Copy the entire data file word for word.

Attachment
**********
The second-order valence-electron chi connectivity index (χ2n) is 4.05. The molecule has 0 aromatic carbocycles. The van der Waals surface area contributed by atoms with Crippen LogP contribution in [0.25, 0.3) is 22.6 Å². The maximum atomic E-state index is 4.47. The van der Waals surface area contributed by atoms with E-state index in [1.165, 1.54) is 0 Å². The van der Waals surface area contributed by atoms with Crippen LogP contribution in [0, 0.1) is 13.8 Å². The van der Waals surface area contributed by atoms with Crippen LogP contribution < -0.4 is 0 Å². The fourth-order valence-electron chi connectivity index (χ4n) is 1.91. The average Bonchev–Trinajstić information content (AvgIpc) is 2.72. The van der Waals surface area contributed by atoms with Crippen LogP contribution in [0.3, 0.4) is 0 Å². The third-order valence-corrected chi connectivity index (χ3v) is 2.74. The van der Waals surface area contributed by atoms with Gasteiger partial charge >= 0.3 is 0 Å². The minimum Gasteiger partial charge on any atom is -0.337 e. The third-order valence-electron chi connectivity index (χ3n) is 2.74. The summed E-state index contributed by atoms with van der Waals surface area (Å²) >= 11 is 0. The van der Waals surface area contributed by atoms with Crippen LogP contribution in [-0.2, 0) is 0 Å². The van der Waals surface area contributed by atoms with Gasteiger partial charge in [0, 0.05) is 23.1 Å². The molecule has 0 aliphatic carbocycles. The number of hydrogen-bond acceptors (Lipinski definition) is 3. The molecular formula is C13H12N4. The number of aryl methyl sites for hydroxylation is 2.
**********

The second-order valence-electron chi connectivity index (χ2n) is 4.05. The molecule has 0 aromatic carbocycles. The van der Waals surface area contributed by atoms with Crippen LogP contribution in [0.25, 0.3) is 22.6 Å². The maximum atomic E-state index is 4.47. The van der Waals surface area contributed by atoms with E-state index in [1.165, 1.54) is 0 Å². The van der Waals surface area contributed by atoms with Crippen LogP contribution in [0, 0.1) is 13.8 Å². The van der Waals surface area contributed by atoms with Crippen LogP contribution < -0.4 is 0 Å². The fourth-order valence-electron chi connectivity index (χ4n) is 1.91. The average Bonchev–Trinajstić information content (AvgIpc) is 2.72. The van der Waals surface area contributed by atoms with Crippen LogP contribution in [0.3, 0.4) is 0 Å². The third-order valence-corrected chi connectivity index (χ3v) is 2.74. The van der Waals surface area contributed by atoms with Gasteiger partial charge >= 0.3 is 0 Å². The minimum Gasteiger partial charge on any atom is -0.337 e. The third-order valence-electron chi connectivity index (χ3n) is 2.74. The summed E-state index contributed by atoms with van der Waals surface area (Å²) >= 11 is 0. The van der Waals surface area contributed by atoms with Crippen LogP contribution in [-0.2, 0) is 0 Å². The van der Waals surface area contributed by atoms with Gasteiger partial charge in [0, 0.05) is 23.1 Å². The molecule has 0 aliphatic carbocycles. The number of hydrogen-bond acceptors (Lipinski definition) is 3. The molecular formula is C13H12N4. The number of aryl methyl sites for hydroxylation is 2.